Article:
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I've heard claims before that when riding a motorcycle, wind noise (especially on the highway) is loud enough that it will cause eventual hearing loss.

Personally, I ride a motorcycle, and I usually wear earplugs on longer rides, but I have no scientific reason to do so - I just prefer the decreased noise. Is there any reason to believe I'm actually protecting my hearing by doing so?

Here are some example claims:

  • 2
    it would depend on the helmet – ratchet freak Aug 11 '11 at 21:01
  • google.com/… I can tell you that my father is suffering from riding bikes for years with no ear protection. Its fairly well researched and documented. I havent voted to close but this really shows not attempt to do any research on your own. – Chad Aug 11 '11 at 21:02
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    @Chad - the first page of Google results are mostly motorcyclist forums, as well as web sites pushing cures for tinnitus and free hearing tests. I'd hardly consider these unbiased, reliable sources. – Zack Elan Aug 11 '11 at 21:10
  • @ratchet freak: ;) Which helmet? – user unknown Aug 11 '11 at 22:25
  • @ZAck but there are 4 good results right there on the first page. – Chad Aug 12 '11 at 13:35
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I found this study Hearing loss in motorcyclists: occupational and medicolegal aspects Andrew W McCombe, MD FRCS(ORL) 2003 to be most thorough, it also has links to six other studies which you could use as further reading:

However, over the past 10-15 years, as motorcycle development has led to quieter machines with radically improved performance, there has been increasing concern that riders are exposed to excessive noise through turbulent airflow around the helmet—so-called wind-noise. The seminal report on this topic (although not the first) was that of Van Moorhem et al. in 1981. Apart from the work of our group, there have since been only six published reports on the subject. (See article for linked references)


All groups have used essentially similar techniques: a miniature microphone is placed at the rider's ear under the helmet and sound levels are measured in various riding conditions. All these studies show excessive wind noise around the helmet—about 90 dB(A) at 60 km/h and increasing linearly when plotted against the log of speed, to reach 110 dB(A) at 160 km/h.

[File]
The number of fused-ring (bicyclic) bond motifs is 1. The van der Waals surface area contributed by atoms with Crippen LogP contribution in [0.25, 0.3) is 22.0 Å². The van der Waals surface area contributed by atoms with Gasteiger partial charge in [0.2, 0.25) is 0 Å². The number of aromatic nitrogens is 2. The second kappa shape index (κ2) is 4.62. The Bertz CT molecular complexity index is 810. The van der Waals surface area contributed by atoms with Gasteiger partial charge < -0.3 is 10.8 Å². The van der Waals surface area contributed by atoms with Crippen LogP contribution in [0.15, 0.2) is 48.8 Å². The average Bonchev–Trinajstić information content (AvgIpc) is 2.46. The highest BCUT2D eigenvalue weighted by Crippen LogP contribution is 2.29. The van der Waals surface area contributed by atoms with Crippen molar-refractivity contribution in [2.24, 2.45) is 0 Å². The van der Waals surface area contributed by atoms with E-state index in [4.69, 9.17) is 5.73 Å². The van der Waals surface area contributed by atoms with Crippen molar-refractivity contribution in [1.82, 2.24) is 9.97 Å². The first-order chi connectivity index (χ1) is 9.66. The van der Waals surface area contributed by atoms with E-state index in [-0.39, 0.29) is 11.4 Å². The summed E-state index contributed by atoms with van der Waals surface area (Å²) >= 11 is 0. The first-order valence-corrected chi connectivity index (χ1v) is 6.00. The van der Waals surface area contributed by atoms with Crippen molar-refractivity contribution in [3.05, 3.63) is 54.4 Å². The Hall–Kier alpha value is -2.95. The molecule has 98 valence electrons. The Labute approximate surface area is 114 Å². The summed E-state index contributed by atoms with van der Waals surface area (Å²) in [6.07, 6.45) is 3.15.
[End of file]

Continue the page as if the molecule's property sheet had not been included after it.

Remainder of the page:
Modern helmets, we found, offered very poor low-frequency sound attenuation and we also demonstrated a phenomenon of resonance at 250 Hz. The source proved to be a turbulent boundary layer, vibrating against the outside of the helmet shell, with its maximum sound energy focused between 250 and 500 Hz.


When we used more suitable controls, we did confirm hearing loss in motorcyclists. We also identified a temporary threshold shift after only 1 hour of high-speed riding and a corresponding subjective complaint of tinnitus. After long periods at high speed, riders commonly report other non-specific complaints such as fatigue, headache and even disequilibrium. Similar symptoms have been described in industry and elsewhere.

60 km/h is common on urban streets, but if you are regularly traveling along highways or touring you can be sitting at 100 km/h for reasonable stretches which means above 90 dB for an extend period of time. According to several sources this is sufficient to cause hearing damage.

Example sources for above claim:

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